The Griot: The Rhetorical Impetus of African American Fiction
August 8th, 2011
The paper addresses the West African oral concept of griot, as it utilizes nommo, a Bantu term that denotes the magical power of words to cause change, as a critical African American lexical lens. In the broadest definition, a griot is culture in the sense that through the collecting and disseminating of stories, genealogies, histories, songs and rituals, a griot creates a shared community, a shared culture. The written discourse of African American literature and the oral definition of griot have now been placed together on the culture’s fiction. A griot passes on community values and traditions orally in the traditional sense, but now through the written word: the book itself bears the griot tradition because it educates, entertains and performs the ritual of culture creation by engaging the reader in the teller/listener dynamic that fashions unity and harmony from chaos. Essentially, through fictive narratives, African American authors construct social harmony through metaknowledge: they are simultaneously commenting, constructing, creating and criticizing African American discourses from an emphasis of West African philosophical tropes. Culturally literate readers become part of the story’s construction from the culturally contextual clues placed throughout the narrative.
African Americans, as a cultural group, frequently struggle with issues of identity as they attempt self-validation. At its core, the African American cultural group is juxtaposed between the Afrocentric cultural definition and racial stereotyping from the hegemonic majority. The struggle can be characterized as an attempt to rescue “Africa, once lost, [which] has yet to be recovered; whereas America, as an ideal, has yet to be become home” (Gomez 177). Essentially, African American people are attempting to “self-consciously commit […] to that reaffirmation of the status of the African person and African people as bearers of dignity, of their right to a free, full, and meaningful life, and of their right and responsibility to speak their own special cultural truth to the world and make their own unique contribution to the forward flow of human history” (Karenga 6). African Americans struggle to wield the power to define themselves.
In order to wield this power, the critical Post-Enlightenment lens has been replaced by that of the West African griot. Through the utilization of nommo, a Bantu word meaning the power of the word, the griot lens creates and sustains the culture through education, entertainment and tradition by using African and African American tropes. I posit that in the written discourse of African American literature, the definition of the oral, personified, griot has now been placed on the African American culture’s fiction. The central oral idea is still paramount in that the narrative is meant to pass on community values and traditions through memory, and now through the written word. Essentially, the fictive narrative itself bears the tradition of griot because it educates, entertains and performs rituals and traditions of culture. It is through the narrative griot that the African American people are created and sustained because the narrative is engaging the reader in the teller/listener dynamic, which fashions unity and harmony from chaos. It is through the griot lens that African American authors construct social harmony through metaknowledge: by emphasizing West African and African American philosophical tropes, discourses are simultaneously created, commented, criticized. Through this lens the teller/listener dynamic is emphasized, through which the reader becomes more culturally literate and also a part of the story’s construction from the cultural context clues placed throughout the narrative. This essay will discuss the griot critical lens, as it utilizes nommo, as a means to construct an African American community and culture through narrative.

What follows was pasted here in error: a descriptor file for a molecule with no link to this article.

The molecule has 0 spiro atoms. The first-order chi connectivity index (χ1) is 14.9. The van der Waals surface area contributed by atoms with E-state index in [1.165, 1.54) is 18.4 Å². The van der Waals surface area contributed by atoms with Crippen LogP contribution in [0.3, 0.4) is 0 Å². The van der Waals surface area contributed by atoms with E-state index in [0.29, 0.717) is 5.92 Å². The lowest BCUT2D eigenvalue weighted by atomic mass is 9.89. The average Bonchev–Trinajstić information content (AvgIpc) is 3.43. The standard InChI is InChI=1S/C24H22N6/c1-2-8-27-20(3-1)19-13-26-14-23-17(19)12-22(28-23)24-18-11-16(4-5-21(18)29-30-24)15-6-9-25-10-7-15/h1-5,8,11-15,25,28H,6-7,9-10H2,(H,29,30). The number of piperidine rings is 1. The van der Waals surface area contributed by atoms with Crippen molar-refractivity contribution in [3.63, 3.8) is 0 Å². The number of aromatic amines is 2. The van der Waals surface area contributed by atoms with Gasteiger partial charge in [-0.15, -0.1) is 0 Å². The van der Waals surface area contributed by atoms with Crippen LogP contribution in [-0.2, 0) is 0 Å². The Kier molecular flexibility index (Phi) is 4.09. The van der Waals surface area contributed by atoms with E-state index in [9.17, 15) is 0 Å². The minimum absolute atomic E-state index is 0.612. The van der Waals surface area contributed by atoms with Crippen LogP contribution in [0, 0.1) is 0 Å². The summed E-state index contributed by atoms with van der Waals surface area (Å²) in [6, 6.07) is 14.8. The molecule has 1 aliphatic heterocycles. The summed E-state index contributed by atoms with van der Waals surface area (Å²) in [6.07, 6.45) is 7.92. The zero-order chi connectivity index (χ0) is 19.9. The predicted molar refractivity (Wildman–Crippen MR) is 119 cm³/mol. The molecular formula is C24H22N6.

African American self-definition, the shift away from focusing on the derogatory default designation of the hegemonic “white” majority and placing the onus on the African American cultural group, is a contemporary phenomenon. This shift is characterized, through artistic expression such as literature, by an American “sub” culture that struggles to maintain some semblance of the African as well as to come to terms with an American identity. W.E.B Dubois termed this struggle “double consciousness,” in that African Americans have a “sense of always looking at [themselves] through the eyes of others, of measuring [their souls] by the tape of a world that looks in amused contempt and pity” (DuBois 9). The struggle of double consciousness is an attempt to reconcile, an endeavor in ethnological equilibrium, which would yield a true self-consciousness. The concept of griot explored in this essay shows how both sides of double consciousness create balance between the African and the American; creating harmony and unity through artistic expression.